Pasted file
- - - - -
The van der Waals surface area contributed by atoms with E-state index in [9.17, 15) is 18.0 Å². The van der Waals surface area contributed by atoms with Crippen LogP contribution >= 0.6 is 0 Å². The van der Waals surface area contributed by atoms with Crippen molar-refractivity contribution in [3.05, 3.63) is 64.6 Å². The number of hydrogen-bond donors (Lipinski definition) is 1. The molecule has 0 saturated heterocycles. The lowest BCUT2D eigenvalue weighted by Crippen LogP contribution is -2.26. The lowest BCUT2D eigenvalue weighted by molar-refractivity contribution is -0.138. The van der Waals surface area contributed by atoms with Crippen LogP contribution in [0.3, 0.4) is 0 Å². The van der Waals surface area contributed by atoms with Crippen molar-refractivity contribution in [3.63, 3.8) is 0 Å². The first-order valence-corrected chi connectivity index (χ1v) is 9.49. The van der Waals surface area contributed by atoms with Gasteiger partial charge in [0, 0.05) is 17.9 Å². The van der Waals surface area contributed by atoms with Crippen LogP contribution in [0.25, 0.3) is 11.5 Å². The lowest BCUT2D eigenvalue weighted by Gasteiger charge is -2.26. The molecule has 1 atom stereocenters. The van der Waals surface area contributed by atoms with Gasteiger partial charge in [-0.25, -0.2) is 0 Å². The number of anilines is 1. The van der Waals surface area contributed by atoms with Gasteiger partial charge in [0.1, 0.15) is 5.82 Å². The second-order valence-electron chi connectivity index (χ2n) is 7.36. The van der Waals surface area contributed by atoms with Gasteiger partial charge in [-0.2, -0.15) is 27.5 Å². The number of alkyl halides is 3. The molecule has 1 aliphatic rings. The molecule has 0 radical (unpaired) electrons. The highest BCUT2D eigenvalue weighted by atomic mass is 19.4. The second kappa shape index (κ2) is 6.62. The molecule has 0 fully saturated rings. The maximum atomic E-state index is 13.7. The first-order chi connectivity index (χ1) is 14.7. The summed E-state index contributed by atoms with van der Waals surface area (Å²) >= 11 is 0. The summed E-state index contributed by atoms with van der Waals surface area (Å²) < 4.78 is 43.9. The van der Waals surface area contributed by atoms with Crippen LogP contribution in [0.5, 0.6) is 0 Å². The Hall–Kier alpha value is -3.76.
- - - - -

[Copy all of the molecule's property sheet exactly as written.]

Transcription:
The van der Waals surface area contributed by atoms with E-state index in [9.17, 15) is 18.0 Å². The van der Waals surface area contributed by atoms with Crippen LogP contribution >= 0.6 is 0 Å². The van der Waals surface area contributed by atoms with Crippen molar-refractivity contribution in [3.05, 3.63) is 64.6 Å². The number of hydrogen-bond donors (Lipinski definition) is 1. The molecule has 0 saturated heterocycles. The lowest BCUT2D eigenvalue weighted by Crippen LogP contribution is -2.26. The lowest BCUT2D eigenvalue weighted by molar-refractivity contribution is -0.138. The van der Waals surface area contributed by atoms with Crippen LogP contribution in [0.3, 0.4) is 0 Å². The van der Waals surface area contributed by atoms with Crippen molar-refractivity contribution in [3.63, 3.8) is 0 Å². The first-order valence-corrected chi connectivity index (χ1v) is 9.49. The van der Waals surface area contributed by atoms with Gasteiger partial charge in [0, 0.05) is 17.9 Å². The van der Waals surface area contributed by atoms with Crippen LogP contribution in [0.25, 0.3) is 11.5 Å². The lowest BCUT2D eigenvalue weighted by Gasteiger charge is -2.26. The molecule has 1 atom stereocenters. The van der Waals surface area contributed by atoms with Gasteiger partial charge in [-0.25, -0.2) is 0 Å². The number of anilines is 1. The van der Waals surface area contributed by atoms with Gasteiger partial charge in [0.1, 0.15) is 5.82 Å². The second-order valence-electron chi connectivity index (χ2n) is 7.36. The van der Waals surface area contributed by atoms with Gasteiger partial charge in [-0.2, -0.15) is 27.5 Å². The number of alkyl halides is 3. The molecule has 1 aliphatic rings. The molecule has 0 radical (unpaired) electrons. The highest BCUT2D eigenvalue weighted by atomic mass is 19.4. The second kappa shape index (κ2) is 6.62. The molecule has 0 fully saturated rings. The maximum atomic E-state index is 13.7. The first-order chi connectivity index (χ1) is 14.7. The summed E-state index contributed by atoms with van der Waals surface area (Å²) >= 11 is 0. The summed E-state index contributed by atoms with van der Waals surface area (Å²) < 4.78 is 43.9. The van der Waals surface area contributed by atoms with Crippen LogP contribution in [0.5, 0.6) is 0 Å². The Hall–Kier alpha value is -3.76.